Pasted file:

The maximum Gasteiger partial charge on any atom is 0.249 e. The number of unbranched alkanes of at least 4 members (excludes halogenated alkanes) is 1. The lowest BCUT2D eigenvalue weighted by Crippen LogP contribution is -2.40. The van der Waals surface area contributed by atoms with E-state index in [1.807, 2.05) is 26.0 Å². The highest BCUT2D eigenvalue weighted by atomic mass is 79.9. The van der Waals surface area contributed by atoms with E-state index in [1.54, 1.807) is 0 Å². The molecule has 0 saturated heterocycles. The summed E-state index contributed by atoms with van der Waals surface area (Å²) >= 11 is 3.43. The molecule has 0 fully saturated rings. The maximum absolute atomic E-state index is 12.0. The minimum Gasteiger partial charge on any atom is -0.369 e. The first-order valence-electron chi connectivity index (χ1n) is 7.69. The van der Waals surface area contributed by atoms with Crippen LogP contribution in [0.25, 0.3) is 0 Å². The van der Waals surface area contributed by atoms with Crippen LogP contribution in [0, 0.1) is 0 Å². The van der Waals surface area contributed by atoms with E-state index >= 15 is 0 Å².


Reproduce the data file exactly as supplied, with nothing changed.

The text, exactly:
The maximum Gasteiger partial charge on any atom is 0.249 e. The number of unbranched alkanes of at least 4 members (excludes halogenated alkanes) is 1. The lowest BCUT2D eigenvalue weighted by Crippen LogP contribution is -2.40. The van der Waals surface area contributed by atoms with E-state index in [1.807, 2.05) is 26.0 Å². The highest BCUT2D eigenvalue weighted by atomic mass is 79.9. The van der Waals surface area contributed by atoms with E-state index in [1.54, 1.807) is 0 Å². The molecule has 0 saturated heterocycles. The summed E-state index contributed by atoms with van der Waals surface area (Å²) >= 11 is 3.43. The molecule has 0 fully saturated rings. The maximum absolute atomic E-state index is 12.0. The minimum Gasteiger partial charge on any atom is -0.369 e. The first-order valence-electron chi connectivity index (χ1n) is 7.69. The van der Waals surface area contributed by atoms with Crippen LogP contribution in [0.25, 0.3) is 0 Å². The van der Waals surface area contributed by atoms with Crippen LogP contribution in [0, 0.1) is 0 Å². The van der Waals surface area contributed by atoms with E-state index >= 15 is 0 Å².